Although governments can try to dictate the use of alternate fuels for automobiles (such as electricity), however because there are jets flying that have to rely on petrol-based fuels, the infrastructure that makes aviation fuel will remain in place and will provide the least-expensive, highest density fuel source for cars, which will continue to be the best economical choice for automobile companies to design their products around.
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      10-09-2011, 09:46 PM   #57
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Quote:
Originally Posted by footie View Post
The hint is in the name 'citycar', forget about think of this car as anything else, it's for tootling around town/city and nothing more. The 100 mile range basically means you can either travel up to that distance if you are going to stay over in order to recharge it's batteries or up to half of that range on a return trip.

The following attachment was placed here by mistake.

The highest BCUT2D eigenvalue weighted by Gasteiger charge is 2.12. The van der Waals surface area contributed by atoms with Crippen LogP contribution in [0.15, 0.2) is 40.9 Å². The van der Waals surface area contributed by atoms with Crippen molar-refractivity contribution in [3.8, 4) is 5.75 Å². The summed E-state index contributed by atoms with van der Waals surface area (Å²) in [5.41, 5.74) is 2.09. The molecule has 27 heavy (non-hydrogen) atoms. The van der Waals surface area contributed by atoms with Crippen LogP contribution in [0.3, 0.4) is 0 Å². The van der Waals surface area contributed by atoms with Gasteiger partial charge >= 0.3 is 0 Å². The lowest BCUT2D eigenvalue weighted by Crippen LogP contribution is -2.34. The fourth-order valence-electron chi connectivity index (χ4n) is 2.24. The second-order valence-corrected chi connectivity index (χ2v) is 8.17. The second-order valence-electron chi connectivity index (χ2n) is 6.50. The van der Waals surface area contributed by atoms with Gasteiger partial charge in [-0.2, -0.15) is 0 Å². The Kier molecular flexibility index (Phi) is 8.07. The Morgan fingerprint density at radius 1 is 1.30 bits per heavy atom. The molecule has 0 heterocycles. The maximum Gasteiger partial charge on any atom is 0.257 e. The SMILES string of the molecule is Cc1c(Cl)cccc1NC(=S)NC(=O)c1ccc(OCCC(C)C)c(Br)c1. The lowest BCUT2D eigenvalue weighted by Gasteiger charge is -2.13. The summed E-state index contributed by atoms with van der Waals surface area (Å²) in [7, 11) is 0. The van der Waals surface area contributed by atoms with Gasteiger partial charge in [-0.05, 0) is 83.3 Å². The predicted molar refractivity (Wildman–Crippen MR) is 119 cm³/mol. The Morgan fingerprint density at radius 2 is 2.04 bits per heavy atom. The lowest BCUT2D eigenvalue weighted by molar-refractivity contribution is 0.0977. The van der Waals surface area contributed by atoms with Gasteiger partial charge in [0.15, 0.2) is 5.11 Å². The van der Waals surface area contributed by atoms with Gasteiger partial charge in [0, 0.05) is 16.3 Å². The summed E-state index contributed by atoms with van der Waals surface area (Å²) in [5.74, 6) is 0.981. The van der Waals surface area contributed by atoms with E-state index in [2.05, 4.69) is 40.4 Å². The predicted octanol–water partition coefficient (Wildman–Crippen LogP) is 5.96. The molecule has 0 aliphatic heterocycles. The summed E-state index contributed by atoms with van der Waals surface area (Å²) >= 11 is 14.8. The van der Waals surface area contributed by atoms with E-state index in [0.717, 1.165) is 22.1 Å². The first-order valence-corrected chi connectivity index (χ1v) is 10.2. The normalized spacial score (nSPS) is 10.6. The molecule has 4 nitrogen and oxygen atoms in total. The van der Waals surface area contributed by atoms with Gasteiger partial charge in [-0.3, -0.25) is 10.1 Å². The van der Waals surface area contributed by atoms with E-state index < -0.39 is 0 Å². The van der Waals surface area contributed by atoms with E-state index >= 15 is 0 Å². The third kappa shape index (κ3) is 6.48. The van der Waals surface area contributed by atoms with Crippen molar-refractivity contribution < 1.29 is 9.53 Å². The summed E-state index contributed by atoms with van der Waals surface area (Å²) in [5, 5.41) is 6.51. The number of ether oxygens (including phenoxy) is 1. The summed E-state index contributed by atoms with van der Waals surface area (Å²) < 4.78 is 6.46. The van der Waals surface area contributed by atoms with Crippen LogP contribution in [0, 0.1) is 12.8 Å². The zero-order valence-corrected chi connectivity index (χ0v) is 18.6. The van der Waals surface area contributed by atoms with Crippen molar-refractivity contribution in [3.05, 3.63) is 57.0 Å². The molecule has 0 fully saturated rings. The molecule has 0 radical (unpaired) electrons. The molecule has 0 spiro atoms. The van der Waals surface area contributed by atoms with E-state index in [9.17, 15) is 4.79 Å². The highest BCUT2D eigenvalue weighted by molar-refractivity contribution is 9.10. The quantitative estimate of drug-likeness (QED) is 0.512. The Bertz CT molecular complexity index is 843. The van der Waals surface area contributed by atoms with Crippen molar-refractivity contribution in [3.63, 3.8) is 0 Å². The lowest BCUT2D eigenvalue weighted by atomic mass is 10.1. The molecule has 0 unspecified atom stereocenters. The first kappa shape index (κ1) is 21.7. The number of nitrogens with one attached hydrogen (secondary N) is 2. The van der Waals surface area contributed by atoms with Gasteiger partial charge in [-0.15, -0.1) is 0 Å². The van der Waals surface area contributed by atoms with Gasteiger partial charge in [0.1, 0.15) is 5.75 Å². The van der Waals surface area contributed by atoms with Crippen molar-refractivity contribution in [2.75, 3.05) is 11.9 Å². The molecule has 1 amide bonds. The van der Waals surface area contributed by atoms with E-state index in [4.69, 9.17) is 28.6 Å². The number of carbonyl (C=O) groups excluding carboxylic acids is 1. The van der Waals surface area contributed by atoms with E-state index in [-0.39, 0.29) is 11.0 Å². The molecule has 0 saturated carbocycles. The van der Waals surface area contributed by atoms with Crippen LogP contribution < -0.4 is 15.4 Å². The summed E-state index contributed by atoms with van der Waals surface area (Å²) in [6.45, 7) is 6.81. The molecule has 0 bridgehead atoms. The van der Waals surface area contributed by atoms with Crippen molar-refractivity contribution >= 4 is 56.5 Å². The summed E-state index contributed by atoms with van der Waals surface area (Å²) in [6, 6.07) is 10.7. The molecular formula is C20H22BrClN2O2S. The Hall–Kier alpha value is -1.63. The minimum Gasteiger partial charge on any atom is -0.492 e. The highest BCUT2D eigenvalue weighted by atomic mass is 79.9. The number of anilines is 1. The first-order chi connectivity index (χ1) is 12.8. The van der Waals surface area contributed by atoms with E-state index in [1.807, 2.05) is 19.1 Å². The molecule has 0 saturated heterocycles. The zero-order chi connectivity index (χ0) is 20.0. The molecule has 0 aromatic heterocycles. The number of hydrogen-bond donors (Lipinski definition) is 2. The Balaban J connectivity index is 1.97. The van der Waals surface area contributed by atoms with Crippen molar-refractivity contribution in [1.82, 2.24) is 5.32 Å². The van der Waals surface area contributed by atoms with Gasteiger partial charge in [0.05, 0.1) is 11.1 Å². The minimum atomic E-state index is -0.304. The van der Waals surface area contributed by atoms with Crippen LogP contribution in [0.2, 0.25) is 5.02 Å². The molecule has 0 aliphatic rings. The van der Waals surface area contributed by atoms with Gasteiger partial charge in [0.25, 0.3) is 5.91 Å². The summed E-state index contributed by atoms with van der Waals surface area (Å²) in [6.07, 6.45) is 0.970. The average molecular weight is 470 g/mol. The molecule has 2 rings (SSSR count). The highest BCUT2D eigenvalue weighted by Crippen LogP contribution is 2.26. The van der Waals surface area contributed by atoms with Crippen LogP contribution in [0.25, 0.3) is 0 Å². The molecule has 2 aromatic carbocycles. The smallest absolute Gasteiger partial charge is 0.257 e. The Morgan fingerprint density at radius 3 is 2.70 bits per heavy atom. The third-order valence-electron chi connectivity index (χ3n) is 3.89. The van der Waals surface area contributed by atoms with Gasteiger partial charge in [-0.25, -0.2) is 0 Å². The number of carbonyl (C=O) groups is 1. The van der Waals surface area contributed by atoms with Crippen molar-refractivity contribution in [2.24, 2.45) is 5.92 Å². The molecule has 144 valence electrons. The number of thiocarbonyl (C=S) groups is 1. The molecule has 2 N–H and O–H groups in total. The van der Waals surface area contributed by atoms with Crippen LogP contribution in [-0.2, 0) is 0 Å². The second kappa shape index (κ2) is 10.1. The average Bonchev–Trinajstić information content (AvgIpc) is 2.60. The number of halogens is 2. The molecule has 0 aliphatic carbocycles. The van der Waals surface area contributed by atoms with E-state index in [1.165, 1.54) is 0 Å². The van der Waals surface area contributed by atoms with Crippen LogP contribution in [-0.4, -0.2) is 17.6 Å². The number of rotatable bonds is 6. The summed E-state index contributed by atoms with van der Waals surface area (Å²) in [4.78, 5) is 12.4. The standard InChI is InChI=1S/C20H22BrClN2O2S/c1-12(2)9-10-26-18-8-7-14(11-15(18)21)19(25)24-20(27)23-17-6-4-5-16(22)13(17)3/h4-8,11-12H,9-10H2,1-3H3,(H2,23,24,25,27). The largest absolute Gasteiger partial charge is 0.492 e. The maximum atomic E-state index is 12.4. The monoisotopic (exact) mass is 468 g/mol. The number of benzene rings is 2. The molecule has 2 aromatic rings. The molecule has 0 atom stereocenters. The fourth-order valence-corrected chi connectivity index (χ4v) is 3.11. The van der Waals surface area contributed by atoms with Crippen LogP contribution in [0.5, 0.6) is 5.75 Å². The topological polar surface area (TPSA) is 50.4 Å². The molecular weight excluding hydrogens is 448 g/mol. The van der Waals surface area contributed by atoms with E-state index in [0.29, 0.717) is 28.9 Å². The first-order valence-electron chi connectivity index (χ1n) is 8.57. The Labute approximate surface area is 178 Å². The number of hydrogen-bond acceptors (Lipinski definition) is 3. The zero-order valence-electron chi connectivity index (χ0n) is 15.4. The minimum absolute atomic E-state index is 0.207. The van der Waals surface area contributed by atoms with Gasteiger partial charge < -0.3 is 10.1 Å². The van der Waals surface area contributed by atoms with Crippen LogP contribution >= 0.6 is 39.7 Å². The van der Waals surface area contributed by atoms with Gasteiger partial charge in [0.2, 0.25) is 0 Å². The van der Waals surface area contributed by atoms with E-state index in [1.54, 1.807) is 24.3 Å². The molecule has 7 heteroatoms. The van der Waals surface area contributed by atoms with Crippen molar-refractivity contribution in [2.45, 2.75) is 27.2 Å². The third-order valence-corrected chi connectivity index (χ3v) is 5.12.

Frankly £30k for this is mental, a toy for the filthy rich to make them feel like they are doing their bit towards the planet. Now if BMW put the technology of their i8 into a saloon instead of a sportscar then I will sit up and listen because without the ability to charge on the move the uses for electric cars are very limited to the majority.


There has been details released on the i3 that indicate it will come with an 'available' REx module that will allow the battery to charge while on the move. This means the range can be extended by a substantial amount by allowing the i3 to be used in a similar fashion to current petrol powered vehicles.